## Analysis and application of the spectral warping transform to digital signal processing

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##### Date

2007

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##### Open Access Location

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Massey University

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The Author

##### Abstract

This thesis provides a thorough analysis of the theoretical foundations and
properties of the Spectral Warping Transform. The spectral warping transform
is defined as a time-domain-to-time-domain digital signal processing
transform that shifts the frequency components of a signal along the frequency
axis. The z -transform coefficients of a warped signal correspond to
z -domain ‘samples’ of the original signal that are unevenly spaced along the
unit circle (equivalently, frequency-domain coefficients of the warped signal
correspond to frequency-domain samples of the original signal that are unevenly
spaced along the frequency axis). The location of these unevenly
spaced frequency-domain samples is determined by a z -domain mapping
function. This function may be arbitrary, except that it must map the unit
circle to the unit circle.
It is shown that, in addition to the frequency location, the bandwidth,
duration and amplitude of each frequency component of a signal are affected
by spectral warping. Specifically, frequency components within bands that
are expanded in frequency have shortened durations and larger amplitudes
(conversely, components in compressed frequency bands become longer with
smaller amplitudes).
A property related to the expansion and compression of the duration of
frequency components is that if a signal is time delayed (its digital sequence
is prepended with zeroes) then each of the frequency components will have
a different delay after warping. This time-domain separation phenomenon
is useful for separating in time the frequency components of a signal. Such
separation is employed in the generation of spectrally flat chirp signals. Because
spectral warping will generally expand the duration of some frequency
components within a signal, the transform must produce more output samples
than there are (non-zero) input samples in order to avoid time-domain
aliasing. A discussion of the necessary output signal length is presented.
Particular attention is given to spectral warping using all-pass mapping
function, which can be realised as a cascade of all-pass filters. There exists
an efficient hardware implementation for this all-pass SW realisation [1, 2].
A proof-of-concept application-specific integrated circuit that performs the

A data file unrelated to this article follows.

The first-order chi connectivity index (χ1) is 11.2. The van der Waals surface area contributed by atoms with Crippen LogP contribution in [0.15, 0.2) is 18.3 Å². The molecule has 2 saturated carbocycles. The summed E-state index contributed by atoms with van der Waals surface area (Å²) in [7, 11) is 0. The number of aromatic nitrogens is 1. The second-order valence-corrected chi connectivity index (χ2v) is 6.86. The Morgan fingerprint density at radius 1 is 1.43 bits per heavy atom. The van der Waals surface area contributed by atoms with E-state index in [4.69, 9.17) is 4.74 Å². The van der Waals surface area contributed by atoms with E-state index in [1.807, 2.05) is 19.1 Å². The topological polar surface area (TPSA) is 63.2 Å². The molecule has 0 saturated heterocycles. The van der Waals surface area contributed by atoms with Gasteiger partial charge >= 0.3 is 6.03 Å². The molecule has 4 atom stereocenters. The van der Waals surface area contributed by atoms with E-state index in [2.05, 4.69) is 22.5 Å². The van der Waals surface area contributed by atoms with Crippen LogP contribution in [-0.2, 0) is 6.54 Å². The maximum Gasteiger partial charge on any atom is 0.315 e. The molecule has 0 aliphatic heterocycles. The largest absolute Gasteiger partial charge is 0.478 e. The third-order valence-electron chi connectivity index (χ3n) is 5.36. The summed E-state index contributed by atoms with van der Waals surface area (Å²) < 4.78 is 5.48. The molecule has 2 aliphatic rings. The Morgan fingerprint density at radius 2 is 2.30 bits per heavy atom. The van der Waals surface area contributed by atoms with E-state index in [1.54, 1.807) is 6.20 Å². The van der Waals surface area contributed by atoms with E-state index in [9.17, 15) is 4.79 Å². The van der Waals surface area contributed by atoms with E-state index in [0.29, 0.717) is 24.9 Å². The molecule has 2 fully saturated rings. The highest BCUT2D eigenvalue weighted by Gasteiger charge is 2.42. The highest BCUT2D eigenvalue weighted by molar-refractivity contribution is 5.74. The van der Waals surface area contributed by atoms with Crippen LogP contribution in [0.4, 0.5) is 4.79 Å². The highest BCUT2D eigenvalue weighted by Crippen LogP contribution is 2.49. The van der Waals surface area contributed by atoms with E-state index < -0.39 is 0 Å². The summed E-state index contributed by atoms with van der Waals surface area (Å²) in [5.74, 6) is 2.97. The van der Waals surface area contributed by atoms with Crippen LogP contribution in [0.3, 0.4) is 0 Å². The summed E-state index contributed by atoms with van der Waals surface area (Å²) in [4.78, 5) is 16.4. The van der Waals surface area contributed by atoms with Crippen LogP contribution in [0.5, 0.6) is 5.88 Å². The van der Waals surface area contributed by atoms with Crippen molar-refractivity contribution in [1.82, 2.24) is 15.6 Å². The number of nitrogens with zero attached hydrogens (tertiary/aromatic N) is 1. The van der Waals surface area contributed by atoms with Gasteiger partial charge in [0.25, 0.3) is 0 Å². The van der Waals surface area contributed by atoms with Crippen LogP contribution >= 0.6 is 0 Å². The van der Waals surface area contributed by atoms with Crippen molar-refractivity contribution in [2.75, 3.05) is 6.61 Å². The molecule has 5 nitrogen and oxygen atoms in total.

core operations required by this algorithm was developed.
Another focus of the presented research is spectral warping using a piecewise-
linear mapping function. This type of spectral warping has the advantage
that the changes in frequency, duration and amplitude between the
non-warped and warped signals are constant factors over fixed frequency
bands.
A matrix formulation of the spectral warping transformation is developed.
It presents the spectral warping transform as a single matrix multiplication.
The transform matrix is the product of the three matrices that represent
three conceptual steps. The first step is to apply a discrete Fourier transform
to the time-domain signal, providing the frequency-domain representation.
Step two is an interpolation to produce the signal content at the desired
new frequency samples. This interpolation effectively provides the frequency
warping. The final step is an inverse DFT to transform the signal back into
the time domain. A special case of the spectral warping transform matrix
has the same result as a linear (finite-impulse-response) filter, showing that
spectral warping is a generalisation of linear filtering. The conditions for the
invertibility of the spectral warping transformation are derived.
Several possible realisation of the SW transform are discussed. These
include two realisation using parallel finite-impulse-response filter banks and
a realisation that uses a cascade of infinite-impulse-response filters.
Finally, examples of applications for the spectral warping transform are
given. These include: non-uniform spectral analysis (and signal generation),
approximate spectral analysis in the time domain, and filter design.
This thesis concludes that the SW transform is a useful tool for the manipulation
of the frequency content of digital signals, and is particularly
useful when the frequency content of a signal (or the frequency response of
a system) over a limited band is of interest. It is also claimed that the SW
transform may have valuable applications for embedded mixed-signal testing.

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Digital system processing